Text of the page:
Moderate Diet, Moderate Exercise, Real Heart Health

Heart and Its Blood VesselsPeople are fond of saying you can’t outrun a bad diet. Taking that catchphrase to a more positive track, a new study in Circulation tells us that running to a better diet can deliver better heart health. The study showed the effects a healthy diet with a modest calorie reduction combined with moderate exercise. This combination yielded improvements in heart health, along with a weight loss of almost ten percent. Without calorie reduction, there was little weight loss and no improvement in heart health.

But a more intensive calorie reduction did not yield further benefits. In fact, cutting twice as many calories delivered no more weight loss. Not only that, the researchers did not find a heart health benefit in the group with a more intensive diet.

An RCT with Three Arms

Tina Brinkley and colleagues randomly assigned 160 older sedentary adults with obesity to three different groups.  All three groups received aerobic exercise training. But only two of the groups received a dietary program. In the dietary programs, subjects received prepared lunches and dinners. For breakfast, subjects made their own, following menus from a dietitian. One of the diet groups cut their calories by about 200 calories. The other group cut much more – 600 calories. The exercise only group simply kept eating their usual diet.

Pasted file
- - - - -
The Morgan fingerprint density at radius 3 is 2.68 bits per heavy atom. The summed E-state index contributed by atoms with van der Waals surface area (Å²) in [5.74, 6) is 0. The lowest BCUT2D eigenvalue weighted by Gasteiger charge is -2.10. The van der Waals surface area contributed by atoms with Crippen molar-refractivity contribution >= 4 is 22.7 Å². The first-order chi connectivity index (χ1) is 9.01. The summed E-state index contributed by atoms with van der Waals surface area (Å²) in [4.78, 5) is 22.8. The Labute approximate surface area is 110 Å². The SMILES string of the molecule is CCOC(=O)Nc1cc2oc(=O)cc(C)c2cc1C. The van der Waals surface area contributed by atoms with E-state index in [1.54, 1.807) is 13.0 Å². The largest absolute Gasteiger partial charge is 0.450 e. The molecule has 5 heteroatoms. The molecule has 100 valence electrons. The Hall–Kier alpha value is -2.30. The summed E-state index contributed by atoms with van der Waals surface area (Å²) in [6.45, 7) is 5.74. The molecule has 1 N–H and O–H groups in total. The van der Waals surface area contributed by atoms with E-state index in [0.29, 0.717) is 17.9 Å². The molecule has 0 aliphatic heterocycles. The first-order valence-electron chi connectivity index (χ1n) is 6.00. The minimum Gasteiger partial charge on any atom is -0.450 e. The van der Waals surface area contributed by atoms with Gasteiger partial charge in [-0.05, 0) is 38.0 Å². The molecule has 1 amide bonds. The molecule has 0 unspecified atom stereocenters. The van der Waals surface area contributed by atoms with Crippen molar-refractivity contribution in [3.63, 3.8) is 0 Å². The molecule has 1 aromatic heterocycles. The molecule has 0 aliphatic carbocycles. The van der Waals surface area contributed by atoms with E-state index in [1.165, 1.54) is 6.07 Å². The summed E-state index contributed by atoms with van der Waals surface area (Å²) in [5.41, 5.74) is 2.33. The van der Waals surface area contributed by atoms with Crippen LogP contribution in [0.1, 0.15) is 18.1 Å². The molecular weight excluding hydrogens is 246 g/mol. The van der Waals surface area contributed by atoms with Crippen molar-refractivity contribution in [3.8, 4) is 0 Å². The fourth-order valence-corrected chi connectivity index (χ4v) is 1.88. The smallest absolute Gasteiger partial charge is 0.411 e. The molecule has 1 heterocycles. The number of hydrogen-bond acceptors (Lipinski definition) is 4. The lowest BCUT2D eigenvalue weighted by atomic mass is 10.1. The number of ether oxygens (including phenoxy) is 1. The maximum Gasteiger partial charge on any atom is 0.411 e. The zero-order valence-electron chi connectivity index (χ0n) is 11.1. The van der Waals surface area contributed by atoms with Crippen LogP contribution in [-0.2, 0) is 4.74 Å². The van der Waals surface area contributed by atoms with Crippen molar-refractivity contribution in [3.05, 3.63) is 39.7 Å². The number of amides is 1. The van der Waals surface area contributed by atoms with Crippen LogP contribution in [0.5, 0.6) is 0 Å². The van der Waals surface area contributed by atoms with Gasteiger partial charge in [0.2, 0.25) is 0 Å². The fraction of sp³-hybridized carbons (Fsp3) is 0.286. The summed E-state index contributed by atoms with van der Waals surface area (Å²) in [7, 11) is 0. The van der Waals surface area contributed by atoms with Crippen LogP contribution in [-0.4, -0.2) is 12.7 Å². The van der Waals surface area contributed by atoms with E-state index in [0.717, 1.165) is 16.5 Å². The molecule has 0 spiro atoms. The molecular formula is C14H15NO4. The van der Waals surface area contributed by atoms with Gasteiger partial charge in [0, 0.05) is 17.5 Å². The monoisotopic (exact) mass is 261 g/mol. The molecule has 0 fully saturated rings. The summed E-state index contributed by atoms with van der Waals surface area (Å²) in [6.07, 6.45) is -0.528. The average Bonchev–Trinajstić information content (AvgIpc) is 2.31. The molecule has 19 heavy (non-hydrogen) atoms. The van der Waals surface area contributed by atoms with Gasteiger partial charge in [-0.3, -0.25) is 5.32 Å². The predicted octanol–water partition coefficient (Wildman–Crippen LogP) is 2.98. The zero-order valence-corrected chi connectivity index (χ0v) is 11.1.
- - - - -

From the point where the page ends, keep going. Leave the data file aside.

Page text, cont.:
Moderate Calorie Reduction Works

The groups with the dietary changes lost similar amounts of weight – nearly ten percent after five months. But the group that was supposed to cut more calories did not lose any more weight. And the group following their usual diet lost only about three pounds on average. That was significantly less than the two diet groups. Brinkley explained their findings:

“These results suggest that combining exercise with modest calorie restriction – as opposed to more intensive calorie restriction or no-calorie restriction – likely maximizes the benefits on vascular health, while also optimizing weight loss and improvements in body composition and body fat distribution.

“The finding that higher-intensity calorie restriction may not be necessary or advised has important implications for weight loss recommendations to improve cardiovascular disease risk in older adults with obesity.”

Perhaps in this instance, enough is enough. The combination of moderate dietary changes and moderate aerobic exercise seems to work for better heart health.

Click here for the study and here for further perspective.

Heart and Its Blood Vessels, sketch and study by Leonardo da Vinci / WikiArt

Subscribe by email to follow the accumulating evidence and observations that shape our view of health, obesity, and policy.


August 3, 2021